Indian and US officials have raised concerns about the political optics of a Chinese naval vessel docked at the Hambantota international port, which the Sri Lankan government leased to state-owned China Merchants Port Holdings in 2017 after Sri Lanka failed to pay its debts to China. The port relocation has been condemned by the United States as a prime example of China’s harmful lending practices and their growing impact on the island nation – allegations that China has vehemently denied.
The port is also seen as a potential strategic foothold for the Chinese Navy to project power in the Indian Ocean and the Middle East. India has warned in recent weeks that the Yuan Wang 5, a space tracking ship said to be unarmed but equipped with sophisticated sensors, could spy on Indian defense facilities. India said it would take necessary countermeasures to protect national security.
Indian officials have also argued that New Delhi has provided significant financial assistance this year to Sri Lanka – about $4 billion – as the Sri Lankan economy is entering a meltdown. They said Sri Lanka should refuse the Chinese ship’s entry to a politically sensitive port very close to India. The bankrupt island nation, which is seeking to restructure its debt, counts China and India among its creditors.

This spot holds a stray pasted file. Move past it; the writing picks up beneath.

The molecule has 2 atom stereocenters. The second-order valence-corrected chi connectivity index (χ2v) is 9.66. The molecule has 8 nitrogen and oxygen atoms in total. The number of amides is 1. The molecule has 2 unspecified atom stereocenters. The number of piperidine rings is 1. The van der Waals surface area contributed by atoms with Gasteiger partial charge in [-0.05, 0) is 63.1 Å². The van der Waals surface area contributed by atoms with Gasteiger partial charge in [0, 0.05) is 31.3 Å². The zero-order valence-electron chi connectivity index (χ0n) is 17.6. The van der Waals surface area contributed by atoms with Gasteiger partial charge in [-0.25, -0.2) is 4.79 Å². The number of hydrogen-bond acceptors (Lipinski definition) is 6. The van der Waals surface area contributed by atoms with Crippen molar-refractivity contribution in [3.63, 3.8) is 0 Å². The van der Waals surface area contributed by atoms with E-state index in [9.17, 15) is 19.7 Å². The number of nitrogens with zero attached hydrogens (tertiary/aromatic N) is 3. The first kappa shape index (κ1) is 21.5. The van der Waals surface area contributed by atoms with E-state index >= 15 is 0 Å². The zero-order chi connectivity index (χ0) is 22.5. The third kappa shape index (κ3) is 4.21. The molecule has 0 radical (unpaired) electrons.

“When a small, bankrupt country like Sri Lanka delivers a diplomatic slap to New Delhi by hosting a Chinese surveillance ship in the commercial port of Hambantota, it is a startling reminder of India’s weak foreign policy and waning influence in its strategic backyard,” Brahma Chellani, a former member of India’s National Security Advisory Council, said, He said Tuesday on Twitter.
On Monday, less than a day before the Chinese ship withdrew to Hambantota, the Indian Army presented two surveillance planes to Sri Lanka as a gesture of friendship.
Under pressure from India, Sri Lanka last week asked China to delay the ship’s arrival. Beijing responded angrily, accusing other countries of meddling in its dealings with Sri Lanka.
Senior Sri Lankan officials, who spoke on condition of anonymity to discuss private talks between governments, said on Tuesday that the Chinese had been “relentless in their insistence” that the ship dock. Yuan Wang 5 was originally scheduled to arrive on August 11, but was delayed while Sri Lankan officials were negotiating with various governments.
Sri Lanka’s Ministry of Foreign Affairs said in a statement that Sri Lanka “engaged in extensive consultations at a high level through diplomatic channels with all concerned parties” before granting final approval.
Dayan Jayatilika, a former Sri Lankan ambassador to Russia, said Sri Lanka can expect an angry reaction from the Indian government, which has long suspected that the Hambantota port could eventually be used by China for both civilian and military purposes.
He said the arrival of a Chinese military ship “could not escape a response from the other superpower in the region.” “There will be a response from India, which could roll back the economic assistance to Sri Lanka, or something more assertive.”
Sheh reported from New Delhi.
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